(13) Minimizes required non-regression testing effort. (13) Minimizes required non-regression testing effort.
(14) Does not require organizational changes. (14) Does not require organizational changes.
(15) Assumes a clear separation between the service and the network (15) Assumes a clear separation between the service and the network
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robustness in the context of stateless solutions. Since no state is robustness in the context of stateless solutions. Since no state is
maintained in the Service Provider's network, state synchronization maintained in the Service Provider's network, state synchronization
procedures are not required. procedures are not required.
High availability (including failure recovery) is ensured owing to High availability (including failure recovery) is ensured owing to
best current practices in the field. best current practices in the field.
3.2.4. Support of Multi-Vendor Redundancy 3.2.4. Support of Multi-Vendor Redundancy
Deploying stateful techniques, especially when used in the Service Deploying stateful techniques, especially when used in the Service
Providers networks, constrain severely deploying multi-vendor Providers networks, constrains severely deploying multi-vendor
redundancy since very often proprietary vendor-specific protocols are redundancy since very often proprietary vendor-specific protocols are
used to synchronize state. This is not an issue for the stateless used to synchronize state. This is not an issue for the stateless
case. Concretely, the activation of the stateless IPv4/IPv6 case. Concretely, the activation of the stateless IPv4/IPv6
interconnection function does not prevent nor complicate deploying interconnection function does not prevent nor complicate deploying
devices from different vendors. devices from different vendors.
This criterion is very important for Service Providers having a This criterion is very important for Service Providers having a
sourcing policy to avoid mono-vendor deployments and to operate sourcing policy to avoid mono-vendor deployments and to operate
highly-available networks composed on multi-vendors equipment. highly-available networks composed on multi-vendors equipment.
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the end users (less Quality of Experience (QoE)). the end users (less Quality of Experience (QoE)).
When a stateless solution is deployed, implicit identification for When a stateless solution is deployed, implicit identification for
internal services is likely to be easier to implement: the implicit internal services is likely to be easier to implement: the implicit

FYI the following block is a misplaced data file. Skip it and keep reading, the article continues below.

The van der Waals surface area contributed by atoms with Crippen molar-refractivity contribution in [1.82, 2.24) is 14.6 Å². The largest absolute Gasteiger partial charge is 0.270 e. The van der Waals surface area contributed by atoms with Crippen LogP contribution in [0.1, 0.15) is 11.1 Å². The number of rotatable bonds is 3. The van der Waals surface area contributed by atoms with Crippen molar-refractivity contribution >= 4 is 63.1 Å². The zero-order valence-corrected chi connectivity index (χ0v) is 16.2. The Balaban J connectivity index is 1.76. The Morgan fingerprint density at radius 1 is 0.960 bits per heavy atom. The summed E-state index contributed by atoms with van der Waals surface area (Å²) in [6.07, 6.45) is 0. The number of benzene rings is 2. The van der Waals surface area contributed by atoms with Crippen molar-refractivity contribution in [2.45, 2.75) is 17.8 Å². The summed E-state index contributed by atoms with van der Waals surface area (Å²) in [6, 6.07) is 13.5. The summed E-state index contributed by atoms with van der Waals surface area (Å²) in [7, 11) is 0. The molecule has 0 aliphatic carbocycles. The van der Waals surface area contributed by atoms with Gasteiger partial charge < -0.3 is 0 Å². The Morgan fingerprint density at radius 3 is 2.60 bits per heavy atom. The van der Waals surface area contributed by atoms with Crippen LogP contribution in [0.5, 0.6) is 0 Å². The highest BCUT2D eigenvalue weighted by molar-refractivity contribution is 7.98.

identification should be updated to take into account the port range identification should be updated to take into account the port range
and the IPv4 address. Techniques as those analyzed in and the IPv4 address. Techniques as those analyzed in
[I-D.ietf-intarea-nat-reveal-analysis] are not required for the [I-D.ietf-intarea-nat-reveal-analysis] are not required for the
delivery of these internal services if a stateless solution is delivery of these internal services if a stateless solution is
deployed. deployed.
Note stateful approaches configured to assign port ranges allows also Note stateful approaches configured to assign port ranges allow also
to support implicit host identification. to support implicit host identification.
3.3.2. No Organizational Impact 3.3.2. No Organizational Impact
Stateless solutions adopt a clear separation between the IP/transport Stateless solutions adopt a clear separation between the IP/transport
layers and the service layers; no service interference is to be layers and the service layers; no service interference is to be
observed when a stateless solution is deployed. This clear observed when a stateless solution is deployed. This clear
separation: separation:
Facilitates service evolution: Since the payload of IPv4 packets is Facilitates service evolution: Since the payload of IPv4 packets is
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[EURESCOM] [EURESCOM]
Levis, P., Borges, I., Bonness, O. and L. Dillon L., "IPv4 Levis, P., Borges, I., Bonness, O. and L. Dillon L., "IPv4
address exhaustion: Issues and Solutions for Service address exhaustion: Issues and Solutions for Service
Providers", March 2010, <http://archive.eurescom.eu/~pub/ Providers", March 2010, <http://archive.eurescom.eu/~pub/
deliverables/documents/P1900-series/P1952/D2bis/ deliverables/documents/P1900-series/P1952/D2bis/
P1952-D2bis.pdf>. P1952-D2bis.pdf>.
[I-D.ietf-behave-lsn-requirements] [I-D.ietf-behave-lsn-requirements]
Perreault, S., Yamagata, I., Miyakawa, S., Nakagawa, A., Perreault, S., Yamagata, I., Miyakawa, S., Nakagawa, A.,
and H. Ashida, "Common requirements for Carrier Grade NATs and H. Ashida, "Common requirements for Carrier Grade NATs
(CGNs)", draft-ietf-behave-lsn-requirements-07 (work in (CGNs)", draft-ietf-behave-lsn-requirements-09 (work in
progress), June 2012. progress), August 2012.
[I-D.ietf-intarea-nat-reveal-analysis] [I-D.ietf-intarea-nat-reveal-analysis]
Boucadair, M., Touch, J., Levis, P., and R. Penno, Boucadair, M., Touch, J., Levis, P., and R. Penno,
"Analysis of Solution Candidates to Reveal a Host "Analysis of Solution Candidates to Reveal a Host
Identifier (HOST_ID) in Shared Address Deployments", Identifier (HOST_ID) in Shared Address Deployments",
draft-ietf-intarea-nat-reveal-analysis-02 (work in draft-ietf-intarea-nat-reveal-analysis-04 (work in
progress), April 2012. progress), August 2012.
[I-D.matsushima-v6ops-transition-experience] [I-D.matsushima-v6ops-transition-experience]
Matsushima, S., Yamazaki, Y., Sun, C., Yamanishi, M., and Matsushima, S., Yamazaki, Y., Sun, C., Yamanishi, M., and
J. Jiao, "Use case and consideration experiences of IPv4 J. Jiao, "Use case and consideration experiences of IPv4
to IPv6 transition", to IPv6 transition",
draft-matsushima-v6ops-transition-experience-02 (work in draft-matsushima-v6ops-transition-experience-02 (work in
progress), March 2011. progress), March 2011.
[I-D.vixie-dnsext-dns0x20] [I-D.vixie-dnsext-dns0x20]
Vixie, P. and D. Dagon, "Use of Bit 0x20 in DNS Labels to Vixie, P. and D. Dagon, "Use of Bit 0x20 in DNS Labels to
 End of changes. 10 change blocks.